Film screening presented by Queer City Cinema and Regina Public Library Film Theatre
Guest curated by Christina Hajjar
September 17, 2022
Under street lamps, fireworks, sunshine, and candlelight, yearning faces glow. Eyes search, wander, and avert, exploring the depths of desire. Queer subjects meet peering eyes, and gaze is returned in dissidence and refusal, in lust and in love, in longing and in determination.
Looking Back at You is a program of narrative and experimental short films contemplating agency and the queer gaze through stories of gender, romance, and the land. We bear witness to the ways in which queerness is negotiated and expressed in various contexts, instigating queer and trans methods of codeswitching, subversion, and reclamation in the face of power.
“My eye is a glass prism,” says the narrator in Razan AlSalah’s Canada Park, before taking us on a historical autofictive journey from Canada to Palestine through Google Street View. Through film, we come to understand queer looking as an agent of truth and change. In her book Unruly Visions, scholar Gayatri Gopinath affirms that the aesthetic practices of queer diaspora “disrupt the normative ways of seeing and knowing that have been so central to the production, containment, and disciplining of sexual, racial, and gendered bodies.” Thus, a queer lens impacts our experiences as makers and viewers of film— expanding the potential of what the moving image can do and represent.
“We queer our work every time we speak truth to power and find ways of turning power’s gaze back on itself,” says writer Zeyn Joukhadar in Mizna, Vol. 21.2. “When oppressive systems are upheld by the narratives they prescribe and control, what is queerer than the gaze of the oppressed?”
Ishtar is an experimental short film based on the gender fluid Mesopotamian deity. The film looks at the coloniality of gender and re-addresses the way in which the UK has imposed the gender binary on PoC. It is an affirmation of our historical and present existence. Ishtar hosts a feast in an English country garden for five gender non-conforming/trans/non-binary siblings of colour. Each guest holds the history of their ancestors and their present day selves.
Shapeshifter(s) is an experimental short film by Khairullah Rahim which looks into the tactics of being, specifically in considering the interconnecting e/affects between objects, bodies and community. The film features a monologue inspired by the frequent mass extermination of pigeons that takes place in broad daylight. These operations were reportedly led by licensed specialist pest control contractors with approval from relevant authorities. The pigeon appears intermittently across the film which was shot entirely in Boon Lay, a working class neighbourhood in Singapore. The neighbourhood is also notably infamous for reporting high(er) numbers in organised crime activities as highlighted by the local press. While many associate light closely with notions of safety, there are also lights which illuminate more intensely on some than others. There is an uncanny parallel between the policing of pigeons and marginalised folks, whose bodies are constantly navigating and code-switching in between desire, shame and restraint under surveillance in a hostile environment.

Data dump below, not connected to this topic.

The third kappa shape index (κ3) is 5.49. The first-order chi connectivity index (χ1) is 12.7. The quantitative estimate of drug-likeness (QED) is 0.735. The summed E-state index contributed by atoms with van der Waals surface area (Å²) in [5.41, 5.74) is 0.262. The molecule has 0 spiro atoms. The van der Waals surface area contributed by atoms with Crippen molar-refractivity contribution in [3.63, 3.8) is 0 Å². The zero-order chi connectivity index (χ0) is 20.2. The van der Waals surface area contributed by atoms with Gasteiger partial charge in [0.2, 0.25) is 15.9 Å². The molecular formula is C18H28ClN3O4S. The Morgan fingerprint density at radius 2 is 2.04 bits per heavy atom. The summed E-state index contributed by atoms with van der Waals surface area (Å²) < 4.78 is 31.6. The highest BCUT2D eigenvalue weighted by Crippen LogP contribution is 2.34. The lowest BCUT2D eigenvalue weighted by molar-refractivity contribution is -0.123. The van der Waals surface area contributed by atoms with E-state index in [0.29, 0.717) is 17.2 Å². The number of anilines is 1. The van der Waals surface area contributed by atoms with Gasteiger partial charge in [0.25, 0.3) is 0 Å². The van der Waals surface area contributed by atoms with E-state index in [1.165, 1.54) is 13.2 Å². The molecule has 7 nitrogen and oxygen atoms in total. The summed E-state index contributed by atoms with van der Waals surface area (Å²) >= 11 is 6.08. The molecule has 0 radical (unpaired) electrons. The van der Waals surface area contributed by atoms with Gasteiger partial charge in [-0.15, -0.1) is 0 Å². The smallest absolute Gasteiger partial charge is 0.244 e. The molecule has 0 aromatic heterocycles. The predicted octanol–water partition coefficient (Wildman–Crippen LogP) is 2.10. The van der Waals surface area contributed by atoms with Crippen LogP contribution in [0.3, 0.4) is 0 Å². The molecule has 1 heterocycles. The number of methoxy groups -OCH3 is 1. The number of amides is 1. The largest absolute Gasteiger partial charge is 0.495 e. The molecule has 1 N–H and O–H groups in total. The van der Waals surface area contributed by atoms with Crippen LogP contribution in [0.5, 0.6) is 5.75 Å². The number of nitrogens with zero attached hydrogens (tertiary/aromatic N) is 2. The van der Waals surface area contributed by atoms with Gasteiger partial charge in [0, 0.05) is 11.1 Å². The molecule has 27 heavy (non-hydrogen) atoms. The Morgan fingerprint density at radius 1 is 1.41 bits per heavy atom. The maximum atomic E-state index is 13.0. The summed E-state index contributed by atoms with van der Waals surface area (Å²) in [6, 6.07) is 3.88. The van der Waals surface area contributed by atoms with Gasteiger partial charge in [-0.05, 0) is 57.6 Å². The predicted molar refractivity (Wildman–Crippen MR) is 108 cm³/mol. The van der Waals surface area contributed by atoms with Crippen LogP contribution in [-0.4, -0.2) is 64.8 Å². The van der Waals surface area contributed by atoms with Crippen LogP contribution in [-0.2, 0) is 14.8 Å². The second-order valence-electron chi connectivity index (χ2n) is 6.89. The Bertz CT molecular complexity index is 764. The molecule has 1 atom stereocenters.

I walk on snow to fall unto the desert. I find myself on unceded indigenous territory in so called Canada, an exile unable to return to Palestine. I trespass the colonial border as a digital spectre floating through Ayalon-Canada Park, transplanted over three Palestinian villages razed by the Israeli Defense Forces in 1967.
Cotton is a plant with connotations that far surpass its delicate white flowers, bringing to mind issues of enforced labour, of exploitation and of colonialism. Yet the very crop for which creole women were forced into labour, offered a form of herbal resistance: cotton root bark could be used as birth control. Herbal knowledge carefully gathered and held, was used amongst the women to defy a lineage of servitude. Beneath the inherent violence of the slave economic system, we find quiet resistance and moments of deep, loving rebellion.
Unable to move on from a breakup, Gabriela impulsively drops into an old job,
where she unexpectedly runs into a friend from her past.
Houbout / Landing
Chantal Partamian, 2020, 2:24 min
A poetical essay that very briefly explores fragments of a long distance relationship, when two lovers meet, when they are caught in transit.
Inside an old hammam, now set up as a spa, an elderly masseuse, Avani, reflects her long-gone brother on Shantanu. In the interior of the hammam, Shantanu finds comfort in Huzaifa’s arms. Their bare bodies shine and glimmer in the sunlight and steam haze. But Huzaifa has to leave soon, the aroma of the spa has started suffocating him. Shantanu is left craving for his touch. As a sense of touch lingers through all of their bodies, the purple light reflects on the hot spring water and Shantanu’s flower-painted body dances to a mythical story of a chameleon.
Nikki spices things up at her mom’s struggling tofu restaurant while working to afford her breast augmentation surgery.